Open Cup Runs, Makeshift Stadiums & Financial Collapse: The Story of the Nashville Metros
Updated: Jul 19
By John Nekrasov.
Soccer is growing in Music City. Nearly 60,000 fans packed Nissan Stadium for Nashville SC’s inaugural game, the city has plans for a new soccer-specific stadium that will become the biggest in the USA, and amateur side Nashville United even played their way into this year’s U.S. Open Cup before COVID-19 got in the way.
But 23 years ago, Nashville was hardly a soccer town. In fact, the only presence even close to a professional team was the Nashville Metros, an amateur/semi-professional team dividing their time between various national indoor and outdoor leagues. Today’s reality was just a dream – an empty field and a dream.
When Bulgarian defender Kalin Bankov stepped out of the car and looked around Ezell Park, he thought it was all a joke. A professional soccer player with international caps for his country and years of experience for the largest clubs in Bulgaria, he had been promised a place in an exciting new American project with a brand-new stadium when he signed for the Nashville Metros in 1998.
Metros Coach Greg Petersen had just driven him to the site of the purported stadium, the mark of new owner Steven Parker’s determination to transform the Metros into a fully professional enterprise. Only it wasn't a stadium – it was a field of withering, yellow grass next to a prison.
“When I arrived and Greg Petersen took me to the field where we would play, I told him, ‘Dude, you take me back to the car and take me back to the airport – I’m going back to Bulgaria,’” Bankov said in a video interview.
But as the field quickly came together under Parker’s oversight and plans were drawn up for a new permanent soccer stadium, Bankov saw the vision for something new and exciting – and he stayed.
Though finances brought the Metros project to a crashing halt, the story of their 1998 Open Cup run (the first in Nashville’s history) is in many ways the story of Parker’s Metros: exciting, historic and short-lived. In fact, when the Metros defeated the Kansas City Wizards to extend their Open Cup run in front of a small Nashville crowd, it was not just the city’s first competitive win against an MLS side – it landed Nashville in the Open Cup quarterfinals for the first and only time so far in the city’s history.
The story of that cup run and the sad demise of the Metros began, incidentally, with a game against another Wizards team: the Delaware Wizards. Parker, a businessman who had made his money in the healthcare industry, took over the Metros from their previous owners a year earlier, who ran the team as a semi-professional team playing a mixture of indoor and outdoor soccer.
Parker had a vision for something more. When he decided to buy the team in 1997, he began working with his new coach, Petersen, to build a team from the ground up for the A-League (America’s second division at the time).
“That (the new beginning is) one of the beauties and the challenges of that environment,” Petersen said in a Zoom interview. “You come into a place, I think of even the new MLS team, they’re brand new and they have to start from scratch... I had to take the roster and the budget and maximize it.”
As Petersen put a team together packed full of international talent, the Metros soon began to find their groove, placing second in their division in the 1997 season and reaching the divisional semifinals of the A-League. At that time, MLS was relatively new (founded in 1993), and John Smith, an English forward and one of the key players within the team, believes that reality gave the Metros a chance at finding more experienced players at a bargain.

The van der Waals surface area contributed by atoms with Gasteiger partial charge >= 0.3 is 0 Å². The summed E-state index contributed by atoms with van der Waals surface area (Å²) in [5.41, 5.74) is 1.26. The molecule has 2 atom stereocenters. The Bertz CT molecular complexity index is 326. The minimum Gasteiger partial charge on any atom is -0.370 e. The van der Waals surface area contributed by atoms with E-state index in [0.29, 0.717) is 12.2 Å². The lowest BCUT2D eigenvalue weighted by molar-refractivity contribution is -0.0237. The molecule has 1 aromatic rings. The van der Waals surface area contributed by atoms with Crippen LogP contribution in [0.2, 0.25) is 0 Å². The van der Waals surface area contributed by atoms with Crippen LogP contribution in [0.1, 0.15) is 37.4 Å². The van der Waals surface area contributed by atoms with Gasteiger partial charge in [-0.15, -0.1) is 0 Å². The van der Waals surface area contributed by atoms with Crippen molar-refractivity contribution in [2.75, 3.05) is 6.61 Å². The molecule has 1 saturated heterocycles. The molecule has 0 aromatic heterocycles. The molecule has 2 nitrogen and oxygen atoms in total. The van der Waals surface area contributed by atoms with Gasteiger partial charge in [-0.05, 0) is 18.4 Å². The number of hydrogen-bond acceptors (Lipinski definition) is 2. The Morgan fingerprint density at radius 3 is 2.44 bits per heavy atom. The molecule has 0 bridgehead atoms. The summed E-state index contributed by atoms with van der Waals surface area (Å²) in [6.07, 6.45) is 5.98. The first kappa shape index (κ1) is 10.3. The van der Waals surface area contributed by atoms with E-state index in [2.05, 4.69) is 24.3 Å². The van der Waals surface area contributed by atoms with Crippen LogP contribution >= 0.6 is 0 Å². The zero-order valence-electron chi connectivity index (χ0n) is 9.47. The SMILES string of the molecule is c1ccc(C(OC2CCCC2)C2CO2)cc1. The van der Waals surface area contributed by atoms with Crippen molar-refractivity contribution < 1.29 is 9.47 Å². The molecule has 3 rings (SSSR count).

“You saw a lot of talented players forgoing the opportunity to play in the MLS and actually playing in the A-League because you could make a good living,” Smith said in a virtual interview.
It showed on the pitch. When the Delaware Wizards, a Developmental 3 league team (essentially a third-division league at the time) arrived in Nashville June 24, 1998, for the Metros’ Open Cup debut, Petersen’s players were ready. Forward Chris McDonald spoke to The Tennessean before the game.
“This gives us a chance to step out of the A-League and show what we can do,” McDonald said. “We will not be overconfident or (look) past this game because we want to get a chance to play at the next level. There’s too much at stake.”
They made good on their word, thumping seven goals past the Wizards in a rousing 7-1 win that cemented their place in the next round of the Open Cup. Aged 32 and with experience in European competition, Bankov chipped in with two goals, finding himself quickly settling into his role as the elder statesman in a young team.
“I felt like I was the father of that team,” Bankov said.
With the expertise of players like Bankov and Dutch forward Martin Reynders (signed from FC Zwolle in the Netherlands), the team believed they had a side balanced enough to make a deep run in the tournament. However, their next opponents, the Kansas City Wizards (today’s Sporting Kansas City) would prove a sterner challenge.
With well-known players like Mo Johnston and Preki on the Wizards roster who had played for teams like Celtic and Everton, the stage was set for a July 8 showdown at the Metros home field at Columbia/HCA Park (renamed thanks to a sponsorship deal Parker had negotiated). The stakes? A place in the Open Cup quarterfinals and a spot in the Nashville record books.
When the Wizards arrived at Columbia/HCA Park that day, however, Smith recalls their frustration with the state of the pitch – a pitch that the Metros players themselves had laid because the team could not afford to hire extra workers. Though it was a small field that could host only a few thousand fans, it had come a long way from the yellow grass behind a prison that Bankov had first seen – and Parker had done his best to make Metros games at Ezell Park a community experience, connecting with the city for $300,000 worth of lighting and working with entertainers to engage the Nashville crowds that showed up.